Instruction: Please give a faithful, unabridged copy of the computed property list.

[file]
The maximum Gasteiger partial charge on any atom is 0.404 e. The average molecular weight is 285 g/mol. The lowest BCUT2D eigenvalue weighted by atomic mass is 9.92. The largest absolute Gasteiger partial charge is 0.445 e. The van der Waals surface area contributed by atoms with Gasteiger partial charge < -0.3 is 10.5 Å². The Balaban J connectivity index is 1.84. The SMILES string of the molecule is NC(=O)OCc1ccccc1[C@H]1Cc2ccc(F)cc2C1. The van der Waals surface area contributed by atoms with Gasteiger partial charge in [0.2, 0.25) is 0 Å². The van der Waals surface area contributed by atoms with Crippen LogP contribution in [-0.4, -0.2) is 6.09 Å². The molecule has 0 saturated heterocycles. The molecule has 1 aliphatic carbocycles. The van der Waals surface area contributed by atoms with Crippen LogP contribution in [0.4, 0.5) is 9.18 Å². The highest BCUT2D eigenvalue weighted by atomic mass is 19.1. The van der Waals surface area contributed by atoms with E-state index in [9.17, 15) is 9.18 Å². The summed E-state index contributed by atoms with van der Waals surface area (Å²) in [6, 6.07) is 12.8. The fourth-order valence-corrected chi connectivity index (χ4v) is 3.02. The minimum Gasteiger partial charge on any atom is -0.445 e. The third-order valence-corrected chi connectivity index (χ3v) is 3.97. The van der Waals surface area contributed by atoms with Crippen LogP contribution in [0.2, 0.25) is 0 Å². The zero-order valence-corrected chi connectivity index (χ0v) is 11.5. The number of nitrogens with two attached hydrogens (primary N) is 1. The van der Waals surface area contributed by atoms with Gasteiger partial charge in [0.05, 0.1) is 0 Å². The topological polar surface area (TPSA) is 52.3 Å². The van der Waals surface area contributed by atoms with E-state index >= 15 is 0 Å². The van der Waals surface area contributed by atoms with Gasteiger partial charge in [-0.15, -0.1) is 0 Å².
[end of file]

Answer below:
The maximum Gasteiger partial charge on any atom is 0.404 e. The average molecular weight is 285 g/mol. The lowest BCUT2D eigenvalue weighted by atomic mass is 9.92. The largest absolute Gasteiger partial charge is 0.445 e. The van der Waals surface area contributed by atoms with Gasteiger partial charge < -0.3 is 10.5 Å². The Balaban J connectivity index is 1.84. The SMILES string of the molecule is NC(=O)OCc1ccccc1[C@H]1Cc2ccc(F)cc2C1. The van der Waals surface area contributed by atoms with Gasteiger partial charge in [0.2, 0.25) is 0 Å². The van der Waals surface area contributed by atoms with Crippen LogP contribution in [-0.4, -0.2) is 6.09 Å². The molecule has 0 saturated heterocycles. The molecule has 1 aliphatic carbocycles. The van der Waals surface area contributed by atoms with Crippen LogP contribution in [0.4, 0.5) is 9.18 Å². The highest BCUT2D eigenvalue weighted by atomic mass is 19.1. The van der Waals surface area contributed by atoms with E-state index in [9.17, 15) is 9.18 Å². The summed E-state index contributed by atoms with van der Waals surface area (Å²) in [6, 6.07) is 12.8. The fourth-order valence-corrected chi connectivity index (χ4v) is 3.02. The minimum Gasteiger partial charge on any atom is -0.445 e. The third-order valence-corrected chi connectivity index (χ3v) is 3.97. The van der Waals surface area contributed by atoms with Crippen LogP contribution in [0.2, 0.25) is 0 Å². The zero-order valence-corrected chi connectivity index (χ0v) is 11.5. The number of nitrogens with two attached hydrogens (primary N) is 1. The van der Waals surface area contributed by atoms with Gasteiger partial charge in [0.05, 0.1) is 0 Å². The topological polar surface area (TPSA) is 52.3 Å². The van der Waals surface area contributed by atoms with E-state index >= 15 is 0 Å². The van der Waals surface area contributed by atoms with Gasteiger partial charge in [-0.15, -0.1) is 0 Å².